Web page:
Rantoul weighing study on silencing train horns

Rantoul weighing study on silencing train horns

RANTOUL — The days of blaring train horns at all hours could become a thing of the past.

The village board will consider a proposal to authorize a $20,000 quiet-zone study to determine whether railroad engines could be safely prohibited from sounding their horns within the village. The board is expected to vote on the issue at Tuesday's monthly meeting.

Baxter & Woodman Consulting Engineers would prepare the study.

A quiet zone is a section of rail line at least a half-mile in length that contains one or more consecutive public highway-rail grade crossings at which locomotive horns are not routinely sounded when trains are approaching the crossings. It does not apply to train-horn use within passenger stations.

The study will evaluate the seven at-grade railroad crossings in Rantoul. At issue is whether they would be safe if trains did not sound their horns.

Trustee Jeremy Reale said he doesn't see a problem with locomotives blowing their horns. Others, however, do.

Mayor Chuck Smith said of the top-five complaints he receives, noise from train horns is probably No. 3.

The horns are allowed to be sounded at any time of day.

"It is a high priority for a lot of people in the community," Smith said, "so I think it's worth us taking a $20,000 look to see if we can't solve this problem."

Said Trustee Hank Gamel, "Having heard those train horns 24/7 for a period of 30 years, I wish this had been an eligibility (possibility) maybe 15 years ago or so."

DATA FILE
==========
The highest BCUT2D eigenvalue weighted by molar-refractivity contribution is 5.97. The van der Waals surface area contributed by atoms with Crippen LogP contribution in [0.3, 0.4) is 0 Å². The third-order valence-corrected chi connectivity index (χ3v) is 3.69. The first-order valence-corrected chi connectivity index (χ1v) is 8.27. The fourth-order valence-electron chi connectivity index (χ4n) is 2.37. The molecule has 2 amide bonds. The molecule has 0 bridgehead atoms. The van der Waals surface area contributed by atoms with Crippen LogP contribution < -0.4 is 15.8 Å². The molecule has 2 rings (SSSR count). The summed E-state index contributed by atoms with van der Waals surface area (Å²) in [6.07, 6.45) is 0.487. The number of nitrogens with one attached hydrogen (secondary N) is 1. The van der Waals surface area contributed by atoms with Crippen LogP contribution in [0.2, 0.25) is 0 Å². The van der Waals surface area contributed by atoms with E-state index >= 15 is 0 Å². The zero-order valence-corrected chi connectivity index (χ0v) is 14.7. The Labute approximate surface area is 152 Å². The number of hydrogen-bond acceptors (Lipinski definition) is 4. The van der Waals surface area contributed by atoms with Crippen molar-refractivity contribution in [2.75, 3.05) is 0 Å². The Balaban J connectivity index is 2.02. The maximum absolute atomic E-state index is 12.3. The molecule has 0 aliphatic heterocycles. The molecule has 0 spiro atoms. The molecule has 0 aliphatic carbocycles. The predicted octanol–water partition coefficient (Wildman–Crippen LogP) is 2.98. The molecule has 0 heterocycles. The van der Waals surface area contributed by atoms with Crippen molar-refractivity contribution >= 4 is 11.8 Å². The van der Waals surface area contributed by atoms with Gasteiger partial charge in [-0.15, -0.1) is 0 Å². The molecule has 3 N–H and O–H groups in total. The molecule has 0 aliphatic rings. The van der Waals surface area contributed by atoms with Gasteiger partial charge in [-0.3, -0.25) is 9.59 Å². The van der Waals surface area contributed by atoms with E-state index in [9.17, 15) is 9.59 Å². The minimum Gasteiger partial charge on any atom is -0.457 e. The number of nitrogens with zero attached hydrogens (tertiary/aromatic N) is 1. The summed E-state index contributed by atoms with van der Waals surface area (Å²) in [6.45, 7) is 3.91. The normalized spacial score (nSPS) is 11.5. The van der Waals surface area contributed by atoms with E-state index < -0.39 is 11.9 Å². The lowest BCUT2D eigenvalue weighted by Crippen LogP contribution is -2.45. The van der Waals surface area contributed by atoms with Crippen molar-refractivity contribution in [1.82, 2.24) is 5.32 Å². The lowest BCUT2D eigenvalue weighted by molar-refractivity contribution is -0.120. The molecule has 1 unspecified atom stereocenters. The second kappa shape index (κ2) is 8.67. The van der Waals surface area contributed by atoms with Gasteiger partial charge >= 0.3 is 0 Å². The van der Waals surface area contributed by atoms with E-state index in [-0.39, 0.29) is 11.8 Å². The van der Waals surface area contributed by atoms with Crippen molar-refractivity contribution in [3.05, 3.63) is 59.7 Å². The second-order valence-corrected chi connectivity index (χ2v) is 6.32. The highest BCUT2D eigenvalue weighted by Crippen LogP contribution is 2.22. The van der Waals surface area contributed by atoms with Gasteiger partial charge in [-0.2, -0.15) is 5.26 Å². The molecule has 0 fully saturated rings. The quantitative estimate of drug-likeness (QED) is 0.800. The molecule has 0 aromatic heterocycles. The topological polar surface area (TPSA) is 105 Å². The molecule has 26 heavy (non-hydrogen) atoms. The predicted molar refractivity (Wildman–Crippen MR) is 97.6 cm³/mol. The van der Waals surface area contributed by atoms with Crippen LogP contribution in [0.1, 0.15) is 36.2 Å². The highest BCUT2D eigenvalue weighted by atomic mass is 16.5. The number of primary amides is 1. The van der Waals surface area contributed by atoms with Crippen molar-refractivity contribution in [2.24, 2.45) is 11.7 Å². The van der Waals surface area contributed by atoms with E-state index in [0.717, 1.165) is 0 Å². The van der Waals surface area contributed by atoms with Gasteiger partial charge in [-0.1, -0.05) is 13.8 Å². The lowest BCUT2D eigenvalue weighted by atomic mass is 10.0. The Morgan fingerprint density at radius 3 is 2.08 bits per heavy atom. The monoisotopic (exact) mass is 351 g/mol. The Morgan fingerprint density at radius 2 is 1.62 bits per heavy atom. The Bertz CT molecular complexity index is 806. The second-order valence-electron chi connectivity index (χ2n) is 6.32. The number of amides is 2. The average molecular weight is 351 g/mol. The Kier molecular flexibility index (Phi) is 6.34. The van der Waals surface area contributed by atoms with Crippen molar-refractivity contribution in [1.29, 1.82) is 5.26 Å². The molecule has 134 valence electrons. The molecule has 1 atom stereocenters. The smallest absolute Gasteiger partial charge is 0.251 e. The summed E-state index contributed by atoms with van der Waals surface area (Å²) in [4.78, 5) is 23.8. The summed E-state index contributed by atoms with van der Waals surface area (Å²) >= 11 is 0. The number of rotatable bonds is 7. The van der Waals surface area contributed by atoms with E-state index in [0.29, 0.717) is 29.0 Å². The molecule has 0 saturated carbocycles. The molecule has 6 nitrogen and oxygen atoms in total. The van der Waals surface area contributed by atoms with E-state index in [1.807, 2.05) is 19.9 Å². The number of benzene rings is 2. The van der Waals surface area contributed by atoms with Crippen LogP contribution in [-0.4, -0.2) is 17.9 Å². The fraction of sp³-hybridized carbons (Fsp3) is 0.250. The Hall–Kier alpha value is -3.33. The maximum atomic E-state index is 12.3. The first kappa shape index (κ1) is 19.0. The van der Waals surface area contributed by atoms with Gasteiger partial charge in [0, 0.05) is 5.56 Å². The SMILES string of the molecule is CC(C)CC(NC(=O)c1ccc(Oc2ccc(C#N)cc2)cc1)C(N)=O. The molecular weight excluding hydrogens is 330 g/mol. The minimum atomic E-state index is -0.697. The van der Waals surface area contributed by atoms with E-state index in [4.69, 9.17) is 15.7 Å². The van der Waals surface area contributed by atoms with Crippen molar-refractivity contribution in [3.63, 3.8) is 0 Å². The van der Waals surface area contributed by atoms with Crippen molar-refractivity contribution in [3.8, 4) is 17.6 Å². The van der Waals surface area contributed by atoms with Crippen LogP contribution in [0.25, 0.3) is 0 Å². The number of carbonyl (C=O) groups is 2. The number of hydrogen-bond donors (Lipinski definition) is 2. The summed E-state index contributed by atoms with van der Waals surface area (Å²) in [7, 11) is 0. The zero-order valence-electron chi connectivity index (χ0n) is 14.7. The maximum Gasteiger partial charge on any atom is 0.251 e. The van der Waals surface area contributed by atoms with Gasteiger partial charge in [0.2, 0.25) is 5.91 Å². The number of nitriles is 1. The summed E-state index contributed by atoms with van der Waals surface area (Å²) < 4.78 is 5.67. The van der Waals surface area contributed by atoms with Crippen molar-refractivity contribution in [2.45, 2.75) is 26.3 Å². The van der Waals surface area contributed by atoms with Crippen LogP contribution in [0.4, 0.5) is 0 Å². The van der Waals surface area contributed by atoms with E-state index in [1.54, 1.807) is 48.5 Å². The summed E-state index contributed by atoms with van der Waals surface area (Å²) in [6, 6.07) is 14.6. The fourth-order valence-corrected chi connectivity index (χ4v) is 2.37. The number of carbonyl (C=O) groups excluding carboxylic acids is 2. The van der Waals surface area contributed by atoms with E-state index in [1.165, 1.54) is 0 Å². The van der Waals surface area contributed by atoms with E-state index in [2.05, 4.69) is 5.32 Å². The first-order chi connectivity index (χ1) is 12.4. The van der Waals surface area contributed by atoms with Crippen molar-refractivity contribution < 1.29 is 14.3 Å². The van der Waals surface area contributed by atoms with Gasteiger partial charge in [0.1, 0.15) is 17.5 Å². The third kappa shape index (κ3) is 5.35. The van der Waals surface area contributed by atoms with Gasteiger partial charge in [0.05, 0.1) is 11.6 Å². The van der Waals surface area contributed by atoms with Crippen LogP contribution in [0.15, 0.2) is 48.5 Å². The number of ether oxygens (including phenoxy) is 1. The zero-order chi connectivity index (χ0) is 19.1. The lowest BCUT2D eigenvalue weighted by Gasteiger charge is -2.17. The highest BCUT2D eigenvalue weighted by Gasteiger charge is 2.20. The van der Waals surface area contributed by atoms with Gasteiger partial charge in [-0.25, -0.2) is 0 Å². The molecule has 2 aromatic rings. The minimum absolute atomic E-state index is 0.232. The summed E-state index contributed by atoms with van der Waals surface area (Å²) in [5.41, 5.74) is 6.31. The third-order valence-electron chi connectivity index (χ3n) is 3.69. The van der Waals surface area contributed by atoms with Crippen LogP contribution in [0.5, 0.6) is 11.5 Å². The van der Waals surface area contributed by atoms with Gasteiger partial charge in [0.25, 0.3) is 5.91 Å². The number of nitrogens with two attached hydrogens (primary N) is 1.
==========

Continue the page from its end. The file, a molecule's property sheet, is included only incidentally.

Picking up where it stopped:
Gamel said he wonders whether the village is receiving more complaints because people know some communities are banning the horns.

Trustee Chad Smith questioned whether the village's liability would increase if the ban is enacted.

Village attorney Ken Beth said it might, "but these liabilities are always fact, and the issue is going to be whether we are negligent in installing something that was not safe or not maintaining something that became unsafe. That's probably not a whole lot different than what we have right now."

The seven Rantoul crossings of the Canadian National tracks are at Murray Road, Chandler Road, a private crossing, Sangamon Avenue, Grove Avenue, Campbell Avenue and a township road.

Baxter & Woodman would evaluate each crossing for potential modification options and their costs. The absence of routine horn sounding increases the risk of a crossing collision, and as a result, measures would have to be taken to mitigate the risk.

State, federal and rail authorities would then review the proposed changes. If approved, the village would then budget and fund the proposed crossing improvements.

Rantoul would be perhaps the first downstate community to develop a quiet zone. There are about 44 communities in Illinois that have quiet-zone designations, according to the proposed agreement with the company.

Dave Hinton is editor of the Rantoul Press, a News-Gazette community newspaper. For more, visit rantoulpress.com.


How the rules would be different in Rantoul if a "quiet zone" is established, according to the Federal Railroad Administration:

Trains must begin to sound their horns at least 15 seconds, and no more than 20 seconds, in advance of all public grade crossings.

Horns must be sounded in a standardized pattern of two long, one short and one long blasts.

The maximum volume for the horn is 110 decibels. The minimum is 96.

Railroads are directed to cease the routine sounding of train horns when approaching crossings.

Horns may be used only in emergency situations or to comply with other federal regulations.

Establishing a quiet zone does not eliminate the use of locomotive bells at crossings.

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danrice56 wrote on June 09, 2014 at 2:06 pm